Nothing will survive if Big Sugar calls the shots for our water in what has for decades been a “Heads they win – Tails we lose” arrangement. Everglades restoration is all about balance. We're just beginning to see what balance looks like and it's refreshing.
More people need to understand the ecosystems that sustain them. Not just for frolicking, peaceful contemplation or adventure, the invaluable Everglades are the source of drinking water for South Florida, stave off the effects of rising seas and sequester carbon better than anything else in Florida. So we save and protect them at all cost.
Clean freshwater must flow south through the River of Grass. Governor DeSantis ran for office on the promise to make this his top priority. He’s kept that promise, and then some. The plan is to have shovels in the ground this year. Stay tuned.
Another piece of the restoration puzzle, the Caloosahatchee reservoir should be online in 2023. The last administration had no plans for treatment of the agricultural pollution. This Governor does. So, all the ag basin runoff will be cleansed before it is released into the river. Smart.
The battle to save South Florida’s water from mismanagement and water hogs (Big Sugar is a good example of both) is epic. For spectacular ghost orchids, wildlife and humans, water is life.
We fight day in and day out at the 30,000-foot level, explaining what’s at stake – and at the 6-foot level against a handful of powerful interests who have no qualms about taking all of it. But make no mistake, this is a fight all Floridians must enter. Now Or Neverglades.
“Spurred by a deadly confluence of red tide and toxic blue-green algae blooms, local businesses educated themselves on water quality. They found a unified voice to push for stricter pollution limits. As the kids say, they got woke. And it had a tangible impact on Florida politics.”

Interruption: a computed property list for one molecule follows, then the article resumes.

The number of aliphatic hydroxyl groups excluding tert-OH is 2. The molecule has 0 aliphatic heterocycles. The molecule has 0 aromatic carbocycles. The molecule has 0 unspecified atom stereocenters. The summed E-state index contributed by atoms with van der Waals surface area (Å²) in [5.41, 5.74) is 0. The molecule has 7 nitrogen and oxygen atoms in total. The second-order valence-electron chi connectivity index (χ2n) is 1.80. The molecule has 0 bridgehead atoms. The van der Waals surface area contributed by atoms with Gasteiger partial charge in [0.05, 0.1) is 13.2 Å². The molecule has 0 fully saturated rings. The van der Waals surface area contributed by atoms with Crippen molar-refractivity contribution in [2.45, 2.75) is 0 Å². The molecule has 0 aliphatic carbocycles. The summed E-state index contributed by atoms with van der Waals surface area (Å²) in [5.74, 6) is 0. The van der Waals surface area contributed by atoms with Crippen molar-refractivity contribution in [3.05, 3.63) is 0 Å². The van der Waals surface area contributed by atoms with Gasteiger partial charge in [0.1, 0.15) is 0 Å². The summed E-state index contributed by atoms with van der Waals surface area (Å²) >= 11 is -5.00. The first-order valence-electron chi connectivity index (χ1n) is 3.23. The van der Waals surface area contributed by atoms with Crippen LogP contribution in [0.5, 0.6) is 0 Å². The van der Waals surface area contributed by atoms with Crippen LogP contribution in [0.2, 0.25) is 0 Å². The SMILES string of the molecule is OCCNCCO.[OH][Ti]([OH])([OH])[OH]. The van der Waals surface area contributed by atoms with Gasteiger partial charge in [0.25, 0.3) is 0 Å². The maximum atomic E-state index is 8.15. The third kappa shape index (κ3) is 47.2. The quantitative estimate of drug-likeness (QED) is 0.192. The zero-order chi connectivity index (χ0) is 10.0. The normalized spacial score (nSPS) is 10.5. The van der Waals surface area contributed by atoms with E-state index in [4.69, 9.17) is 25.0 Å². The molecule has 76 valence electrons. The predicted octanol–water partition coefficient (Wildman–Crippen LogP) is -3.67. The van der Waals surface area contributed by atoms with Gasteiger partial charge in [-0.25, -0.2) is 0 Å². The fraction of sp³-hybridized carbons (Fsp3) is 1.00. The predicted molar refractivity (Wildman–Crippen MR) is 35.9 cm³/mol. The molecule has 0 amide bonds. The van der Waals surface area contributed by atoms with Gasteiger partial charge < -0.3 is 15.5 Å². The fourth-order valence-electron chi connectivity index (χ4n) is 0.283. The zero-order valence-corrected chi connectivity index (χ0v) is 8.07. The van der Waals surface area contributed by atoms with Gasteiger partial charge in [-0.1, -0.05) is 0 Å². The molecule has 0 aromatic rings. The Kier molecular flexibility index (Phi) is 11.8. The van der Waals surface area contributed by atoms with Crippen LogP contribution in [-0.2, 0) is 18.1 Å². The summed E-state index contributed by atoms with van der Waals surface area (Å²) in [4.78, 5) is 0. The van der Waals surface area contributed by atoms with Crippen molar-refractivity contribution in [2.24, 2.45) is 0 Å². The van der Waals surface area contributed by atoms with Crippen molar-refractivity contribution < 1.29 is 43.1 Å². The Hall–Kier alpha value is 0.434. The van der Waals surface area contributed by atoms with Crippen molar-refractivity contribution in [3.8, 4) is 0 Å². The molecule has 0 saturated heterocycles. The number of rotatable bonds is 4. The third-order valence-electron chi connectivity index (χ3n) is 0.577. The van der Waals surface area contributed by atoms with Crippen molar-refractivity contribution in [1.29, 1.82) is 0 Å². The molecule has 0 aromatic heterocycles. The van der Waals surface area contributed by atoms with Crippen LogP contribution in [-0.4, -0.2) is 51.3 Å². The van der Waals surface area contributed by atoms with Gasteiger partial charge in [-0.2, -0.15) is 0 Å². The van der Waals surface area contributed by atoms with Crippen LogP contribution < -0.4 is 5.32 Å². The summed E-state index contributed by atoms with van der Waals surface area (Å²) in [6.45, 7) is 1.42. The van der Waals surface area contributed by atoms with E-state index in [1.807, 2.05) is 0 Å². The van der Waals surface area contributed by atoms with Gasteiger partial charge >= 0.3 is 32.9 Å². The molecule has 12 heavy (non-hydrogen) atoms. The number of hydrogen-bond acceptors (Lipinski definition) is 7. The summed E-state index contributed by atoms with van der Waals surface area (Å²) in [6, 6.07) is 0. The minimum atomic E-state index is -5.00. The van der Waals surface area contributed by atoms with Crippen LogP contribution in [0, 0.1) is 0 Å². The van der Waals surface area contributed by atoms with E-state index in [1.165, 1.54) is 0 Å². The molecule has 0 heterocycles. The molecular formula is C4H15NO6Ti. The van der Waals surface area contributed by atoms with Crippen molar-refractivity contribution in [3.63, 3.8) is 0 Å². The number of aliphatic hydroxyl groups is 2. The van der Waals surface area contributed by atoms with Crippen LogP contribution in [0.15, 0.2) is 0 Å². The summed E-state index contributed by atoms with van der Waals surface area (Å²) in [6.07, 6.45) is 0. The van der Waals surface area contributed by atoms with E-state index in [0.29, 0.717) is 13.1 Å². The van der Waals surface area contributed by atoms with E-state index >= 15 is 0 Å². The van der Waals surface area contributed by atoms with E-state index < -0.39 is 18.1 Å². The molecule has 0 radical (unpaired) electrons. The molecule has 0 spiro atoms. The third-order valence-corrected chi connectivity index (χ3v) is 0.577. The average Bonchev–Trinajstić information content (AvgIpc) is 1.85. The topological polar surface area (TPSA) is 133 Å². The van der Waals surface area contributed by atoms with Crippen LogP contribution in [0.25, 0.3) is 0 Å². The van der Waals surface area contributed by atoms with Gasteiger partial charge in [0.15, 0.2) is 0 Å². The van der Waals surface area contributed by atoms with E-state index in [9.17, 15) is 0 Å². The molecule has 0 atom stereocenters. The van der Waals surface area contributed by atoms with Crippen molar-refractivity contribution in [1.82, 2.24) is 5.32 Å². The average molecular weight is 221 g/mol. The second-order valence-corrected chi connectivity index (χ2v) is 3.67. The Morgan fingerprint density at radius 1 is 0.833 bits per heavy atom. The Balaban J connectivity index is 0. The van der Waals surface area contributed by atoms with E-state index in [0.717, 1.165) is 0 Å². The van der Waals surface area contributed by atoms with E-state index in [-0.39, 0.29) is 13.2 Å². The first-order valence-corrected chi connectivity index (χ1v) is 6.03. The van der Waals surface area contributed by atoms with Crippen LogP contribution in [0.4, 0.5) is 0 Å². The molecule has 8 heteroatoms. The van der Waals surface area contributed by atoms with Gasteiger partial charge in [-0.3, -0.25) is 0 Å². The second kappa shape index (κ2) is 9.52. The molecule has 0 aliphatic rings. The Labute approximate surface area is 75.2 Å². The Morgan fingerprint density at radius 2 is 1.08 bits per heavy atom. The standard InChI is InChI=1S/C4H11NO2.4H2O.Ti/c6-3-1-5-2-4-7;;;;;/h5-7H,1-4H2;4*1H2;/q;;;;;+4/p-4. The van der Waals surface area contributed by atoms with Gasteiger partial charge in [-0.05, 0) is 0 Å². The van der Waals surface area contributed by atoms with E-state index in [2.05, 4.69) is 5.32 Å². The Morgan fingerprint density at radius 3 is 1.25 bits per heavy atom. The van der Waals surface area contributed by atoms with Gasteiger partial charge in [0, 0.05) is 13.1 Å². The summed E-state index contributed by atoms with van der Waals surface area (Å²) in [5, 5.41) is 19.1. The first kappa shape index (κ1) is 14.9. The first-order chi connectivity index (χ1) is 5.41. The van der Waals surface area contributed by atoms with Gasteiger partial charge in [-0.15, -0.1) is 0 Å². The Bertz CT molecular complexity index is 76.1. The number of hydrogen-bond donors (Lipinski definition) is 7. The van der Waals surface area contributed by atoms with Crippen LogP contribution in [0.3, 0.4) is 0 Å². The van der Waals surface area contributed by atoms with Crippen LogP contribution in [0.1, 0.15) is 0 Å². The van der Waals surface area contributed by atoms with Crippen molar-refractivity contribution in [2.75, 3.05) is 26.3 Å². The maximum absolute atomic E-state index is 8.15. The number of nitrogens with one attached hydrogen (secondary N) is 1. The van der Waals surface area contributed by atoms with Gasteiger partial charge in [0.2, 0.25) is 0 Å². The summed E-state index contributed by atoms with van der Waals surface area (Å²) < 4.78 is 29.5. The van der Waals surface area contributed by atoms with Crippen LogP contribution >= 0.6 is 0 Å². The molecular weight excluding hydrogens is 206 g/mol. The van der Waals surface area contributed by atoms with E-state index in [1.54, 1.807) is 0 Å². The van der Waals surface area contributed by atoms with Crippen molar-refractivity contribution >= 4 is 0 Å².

Turns out, the tree-huggers and small business alliances have more in common than they think.
If there is only one thing you read this week, it should be this OpEd by Andy Mele of the Suncoast Waterkeeper. Not only does he call out Mote Marine Laboratory, which is neither accredited nor academic, but he lays out how the deception and misdirection continues. Very well done.
There are a number of problems facing the Everglades, from pythons to nutrient pollution. None compare to the biggest obstacle - a lack of clean freshwater. Physically and politically standing in the way of the solution for decades are two corporate owners 800-square miles of sugarcane: Florida Crystals and US Sugar. We call them Big Sugar.
So many pieces to the puzzle. What was supposed to be a 90-day process to get the permits issued from the Army Corps has languished for more than a year. The state is finally doing its part. It’s time for our partner – the federal government – to do theirs.
Call or email the Army Corps’ executive office. Message to Lt. General Todd Semonite: Get those permits approved for the EAA Reservoir. www.usace.army.mil/Contact/
This move by the Governor and the Cabinet unwinds sugar’s lease of the public’s land – given away by the previous administration in 2013 – so the Everglades reservoir and treatment project can move forward.
It has taken way too long to get here, and the clock is ticking fast, but Governor Ron DeSantis' push and persistence, through DEP and the South Florida Water Management District’s governing board, could not have come at a more important time.